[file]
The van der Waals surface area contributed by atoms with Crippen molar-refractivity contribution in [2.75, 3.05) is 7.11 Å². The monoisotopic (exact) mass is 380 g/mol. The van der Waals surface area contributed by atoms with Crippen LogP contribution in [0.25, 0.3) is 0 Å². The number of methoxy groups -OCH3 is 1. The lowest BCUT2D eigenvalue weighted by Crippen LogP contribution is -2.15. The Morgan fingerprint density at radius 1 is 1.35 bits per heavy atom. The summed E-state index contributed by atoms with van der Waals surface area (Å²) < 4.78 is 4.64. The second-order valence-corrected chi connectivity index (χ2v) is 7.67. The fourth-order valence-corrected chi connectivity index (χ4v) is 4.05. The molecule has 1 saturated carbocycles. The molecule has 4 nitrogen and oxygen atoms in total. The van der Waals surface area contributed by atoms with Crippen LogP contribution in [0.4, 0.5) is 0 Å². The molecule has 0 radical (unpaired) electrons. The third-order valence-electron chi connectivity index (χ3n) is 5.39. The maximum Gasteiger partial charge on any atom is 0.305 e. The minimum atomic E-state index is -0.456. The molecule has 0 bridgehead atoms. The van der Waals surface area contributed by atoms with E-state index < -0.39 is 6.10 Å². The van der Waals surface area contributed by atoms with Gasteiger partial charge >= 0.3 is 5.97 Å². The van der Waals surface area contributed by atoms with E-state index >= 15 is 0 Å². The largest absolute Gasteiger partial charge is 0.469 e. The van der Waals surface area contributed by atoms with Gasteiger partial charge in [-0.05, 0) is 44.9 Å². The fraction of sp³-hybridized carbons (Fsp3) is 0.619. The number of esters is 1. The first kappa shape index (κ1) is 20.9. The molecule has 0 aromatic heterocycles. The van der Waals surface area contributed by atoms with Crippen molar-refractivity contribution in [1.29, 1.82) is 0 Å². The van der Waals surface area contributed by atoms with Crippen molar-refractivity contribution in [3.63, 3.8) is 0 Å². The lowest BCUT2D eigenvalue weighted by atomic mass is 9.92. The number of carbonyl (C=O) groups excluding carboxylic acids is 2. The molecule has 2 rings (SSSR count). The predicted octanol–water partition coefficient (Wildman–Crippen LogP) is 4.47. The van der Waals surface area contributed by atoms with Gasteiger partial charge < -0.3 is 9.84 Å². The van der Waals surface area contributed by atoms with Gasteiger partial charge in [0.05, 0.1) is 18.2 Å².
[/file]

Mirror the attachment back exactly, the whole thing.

The van der Waals surface area contributed by atoms with Crippen molar-refractivity contribution in [2.75, 3.05) is 7.11 Å². The monoisotopic (exact) mass is 380 g/mol. The van der Waals surface area contributed by atoms with Crippen LogP contribution in [0.25, 0.3) is 0 Å². The number of methoxy groups -OCH3 is 1. The lowest BCUT2D eigenvalue weighted by Crippen LogP contribution is -2.15. The Morgan fingerprint density at radius 1 is 1.35 bits per heavy atom. The summed E-state index contributed by atoms with van der Waals surface area (Å²) < 4.78 is 4.64. The second-order valence-corrected chi connectivity index (χ2v) is 7.67. The fourth-order valence-corrected chi connectivity index (χ4v) is 4.05. The molecule has 1 saturated carbocycles. The molecule has 4 nitrogen and oxygen atoms in total. The van der Waals surface area contributed by atoms with Crippen LogP contribution in [0.4, 0.5) is 0 Å². The molecule has 0 radical (unpaired) electrons. The third-order valence-electron chi connectivity index (χ3n) is 5.39. The maximum Gasteiger partial charge on any atom is 0.305 e. The minimum atomic E-state index is -0.456. The molecule has 0 bridgehead atoms. The van der Waals surface area contributed by atoms with E-state index < -0.39 is 6.10 Å². The van der Waals surface area contributed by atoms with Gasteiger partial charge >= 0.3 is 5.97 Å². The van der Waals surface area contributed by atoms with E-state index >= 15 is 0 Å². The largest absolute Gasteiger partial charge is 0.469 e. The van der Waals surface area contributed by atoms with Gasteiger partial charge in [-0.05, 0) is 44.9 Å². The fraction of sp³-hybridized carbons (Fsp3) is 0.619. The number of esters is 1. The first kappa shape index (κ1) is 20.9. The molecule has 0 aromatic heterocycles. The van der Waals surface area contributed by atoms with Crippen molar-refractivity contribution in [1.29, 1.82) is 0 Å². The van der Waals surface area contributed by atoms with Crippen molar-refractivity contribution in [3.63, 3.8) is 0 Å². The lowest BCUT2D eigenvalue weighted by atomic mass is 9.92. The number of carbonyl (C=O) groups excluding carboxylic acids is 2. The molecule has 2 rings (SSSR count). The predicted octanol–water partition coefficient (Wildman–Crippen LogP) is 4.47. The van der Waals surface area contributed by atoms with Gasteiger partial charge < -0.3 is 9.84 Å². The van der Waals surface area contributed by atoms with Gasteiger partial charge in [0.05, 0.1) is 18.2 Å².